Skip to main content
School of Languages, Linguistics and Film

LingLunch | Michelle Sheehan (Anglia Ruskin)

22 November 2017

Time: 1:00 - 2:00pm
Venue: Scape 1.04

As part of our LingLunch series, Michelle Sheehan (Anglia Ruskin) will present some of her recent research, partly based on joint work with Sonia Cyrino.

No escape hatch for A-movement: evidence from causative/perception verbs

In this talk, I defend the position that A-movement does not have access to phase-edge escape hatches. The crucial context which illustrates this is the clausal complements of causative/perception verbs. Whereas passives of ECM are generally possible, this is not the case where the complement is a bare verb in English (Higginbotham 1983, Felser 1999).  This is because such complements are phases (as defined by independent diagnostics such as VP-ellipsis and VP-fronting – Harwood 2015):

(1) a. *Kimi was made/had/let seen/heard/witnessed [ti sing]

  1. Kimi was made/seen/heard [ ti to sing].
  2. Kim was seen/heard/witnessed [ ti singing].
  1. Sami was made [ ti angry] by the news.

I show that if we adopt PIC2 (Chomsky 2001) and Legate’s (2003) claim that all vPs are phases, we can explain these contrasts as a direct effect of phase theory: the lower vP is transferred before the matrix T probes. This is avoided in (1b-c) because a T-related projection is present and so an EPP helps the causee escape spell-out. In (1d), the small clause complement is non-verbal, hence non-phasal. As expected, such effects are not limited to English; they are widely attested in other languages with ECM complements (Brazilian Portuguese, German, Dutch, French, Italian, Spanish, Danish, Swedish). The same restriction extends, moreover, to languages which have more monoclausal causative constructions, where the causee receives dative case in transitive contexts (French, Italian, European Portuguese, Korean – Kayne 1975, Folli & Harley 2007, Gocalves 1999, Jung 2014). This has important implications for phase theory. I argue that the ‘monoclausality’ in languages like Italian and French is actually mono-phasality: where a light verb selects a vP, they form a single phase. I also discuss morphological causatives. As predicted, ‘lexical’ causatives (Pylkkänen’s 2002, 2008, root-selecting causatives) generally permit passivisation, as they are simply monoclausal. What is more surprising, however, is the fact that syntactic causatives (Pylkkänen’s 2002, 2008 voice-selecting causatives) also generally permit passivisation (Japanese, Haiki, Hindi, Turkish, Zulu, Sotho – Harley 2017, Ramchand 2009, Key 2013, Buell 2005, Machobane 1991), even though these complements also seem to be vPs. I propose that the crucial difference between Italian/French/Korean and Japanese/Hindi/Turkish is that in the latter kind of language the voice + cause + vP forms a single phase, whereas in the former both voice and the do verb both count as phase heads.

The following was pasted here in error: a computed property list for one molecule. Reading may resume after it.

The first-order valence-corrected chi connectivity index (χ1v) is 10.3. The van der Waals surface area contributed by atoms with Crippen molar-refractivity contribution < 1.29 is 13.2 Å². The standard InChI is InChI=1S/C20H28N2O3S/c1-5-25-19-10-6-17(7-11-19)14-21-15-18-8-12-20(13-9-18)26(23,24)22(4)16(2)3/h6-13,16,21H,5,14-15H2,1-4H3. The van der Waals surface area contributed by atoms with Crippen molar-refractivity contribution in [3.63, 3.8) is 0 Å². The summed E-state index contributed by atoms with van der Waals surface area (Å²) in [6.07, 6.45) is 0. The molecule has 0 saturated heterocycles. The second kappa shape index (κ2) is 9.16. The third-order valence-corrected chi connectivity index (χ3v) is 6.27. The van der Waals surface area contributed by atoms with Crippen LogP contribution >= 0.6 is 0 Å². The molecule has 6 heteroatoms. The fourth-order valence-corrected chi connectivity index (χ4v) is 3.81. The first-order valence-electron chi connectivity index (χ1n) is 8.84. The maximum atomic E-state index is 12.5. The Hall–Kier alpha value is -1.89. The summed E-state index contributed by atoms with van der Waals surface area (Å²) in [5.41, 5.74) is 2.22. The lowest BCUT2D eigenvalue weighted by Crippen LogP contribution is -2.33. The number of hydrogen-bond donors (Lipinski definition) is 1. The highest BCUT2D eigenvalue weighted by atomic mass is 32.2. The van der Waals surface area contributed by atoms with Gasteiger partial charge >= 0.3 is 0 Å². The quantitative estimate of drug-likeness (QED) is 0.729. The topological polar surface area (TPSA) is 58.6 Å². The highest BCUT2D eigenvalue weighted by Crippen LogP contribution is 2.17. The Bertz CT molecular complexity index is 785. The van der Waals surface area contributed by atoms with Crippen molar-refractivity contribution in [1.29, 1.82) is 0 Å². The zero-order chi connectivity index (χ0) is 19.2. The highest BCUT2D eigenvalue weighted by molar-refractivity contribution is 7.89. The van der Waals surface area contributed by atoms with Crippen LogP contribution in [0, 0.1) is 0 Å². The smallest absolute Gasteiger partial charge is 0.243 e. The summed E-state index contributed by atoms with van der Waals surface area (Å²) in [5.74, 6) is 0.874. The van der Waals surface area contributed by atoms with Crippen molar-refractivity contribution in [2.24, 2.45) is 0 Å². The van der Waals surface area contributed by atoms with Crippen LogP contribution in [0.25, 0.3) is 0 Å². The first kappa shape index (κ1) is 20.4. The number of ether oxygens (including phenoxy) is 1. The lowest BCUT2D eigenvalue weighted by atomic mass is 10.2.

Back to top